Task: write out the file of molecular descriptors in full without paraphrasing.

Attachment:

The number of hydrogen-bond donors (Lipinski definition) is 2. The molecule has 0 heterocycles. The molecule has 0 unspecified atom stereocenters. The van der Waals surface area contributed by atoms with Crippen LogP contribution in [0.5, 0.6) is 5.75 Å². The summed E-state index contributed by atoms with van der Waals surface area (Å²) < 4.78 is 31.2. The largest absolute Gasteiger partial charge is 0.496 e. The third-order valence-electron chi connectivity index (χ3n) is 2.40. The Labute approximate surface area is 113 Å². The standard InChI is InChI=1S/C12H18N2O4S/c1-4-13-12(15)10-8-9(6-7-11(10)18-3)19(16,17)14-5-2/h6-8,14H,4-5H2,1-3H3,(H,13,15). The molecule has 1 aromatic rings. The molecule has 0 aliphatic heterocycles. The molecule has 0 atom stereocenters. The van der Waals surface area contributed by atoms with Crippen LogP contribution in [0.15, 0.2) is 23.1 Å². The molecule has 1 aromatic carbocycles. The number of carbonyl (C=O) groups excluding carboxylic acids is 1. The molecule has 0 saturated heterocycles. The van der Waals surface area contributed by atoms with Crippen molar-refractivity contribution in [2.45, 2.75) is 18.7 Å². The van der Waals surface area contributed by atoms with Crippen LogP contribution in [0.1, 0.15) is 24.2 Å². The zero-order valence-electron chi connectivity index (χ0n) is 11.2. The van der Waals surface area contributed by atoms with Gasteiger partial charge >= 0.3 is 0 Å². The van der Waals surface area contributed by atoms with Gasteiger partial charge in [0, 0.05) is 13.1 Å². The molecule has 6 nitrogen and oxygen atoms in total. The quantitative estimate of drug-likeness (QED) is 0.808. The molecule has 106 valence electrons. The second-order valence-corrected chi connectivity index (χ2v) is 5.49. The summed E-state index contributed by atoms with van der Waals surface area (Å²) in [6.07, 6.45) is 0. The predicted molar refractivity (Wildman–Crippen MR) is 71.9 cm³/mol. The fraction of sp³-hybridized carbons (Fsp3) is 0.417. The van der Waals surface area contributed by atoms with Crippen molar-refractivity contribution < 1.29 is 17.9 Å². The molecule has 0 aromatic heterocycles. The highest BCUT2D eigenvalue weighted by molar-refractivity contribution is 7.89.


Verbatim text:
The number of hydrogen-bond donors (Lipinski definition) is 2. The molecule has 0 heterocycles. The molecule has 0 unspecified atom stereocenters. The van der Waals surface area contributed by atoms with Crippen LogP contribution in [0.5, 0.6) is 5.75 Å². The summed E-state index contributed by atoms with van der Waals surface area (Å²) < 4.78 is 31.2. The largest absolute Gasteiger partial charge is 0.496 e. The third-order valence-electron chi connectivity index (χ3n) is 2.40. The Labute approximate surface area is 113 Å². The standard InChI is InChI=1S/C12H18N2O4S/c1-4-13-12(15)10-8-9(6-7-11(10)18-3)19(16,17)14-5-2/h6-8,14H,4-5H2,1-3H3,(H,13,15). The molecule has 1 aromatic rings. The molecule has 0 aliphatic heterocycles. The molecule has 0 atom stereocenters. The van der Waals surface area contributed by atoms with Crippen LogP contribution in [0.15, 0.2) is 23.1 Å². The molecule has 1 aromatic carbocycles. The number of carbonyl (C=O) groups excluding carboxylic acids is 1. The molecule has 0 saturated heterocycles. The van der Waals surface area contributed by atoms with Crippen molar-refractivity contribution in [2.45, 2.75) is 18.7 Å². The van der Waals surface area contributed by atoms with Crippen LogP contribution in [0.1, 0.15) is 24.2 Å². The zero-order valence-electron chi connectivity index (χ0n) is 11.2. The van der Waals surface area contributed by atoms with Gasteiger partial charge >= 0.3 is 0 Å². The van der Waals surface area contributed by atoms with Gasteiger partial charge in [0, 0.05) is 13.1 Å². The molecule has 6 nitrogen and oxygen atoms in total. The quantitative estimate of drug-likeness (QED) is 0.808. The molecule has 106 valence electrons. The second-order valence-corrected chi connectivity index (χ2v) is 5.49. The summed E-state index contributed by atoms with van der Waals surface area (Å²) in [6.07, 6.45) is 0. The predicted molar refractivity (Wildman–Crippen MR) is 71.9 cm³/mol. The fraction of sp³-hybridized carbons (Fsp3) is 0.417. The van der Waals surface area contributed by atoms with Crippen molar-refractivity contribution < 1.29 is 17.9 Å². The molecule has 0 aromatic heterocycles. The highest BCUT2D eigenvalue weighted by molar-refractivity contribution is 7.89.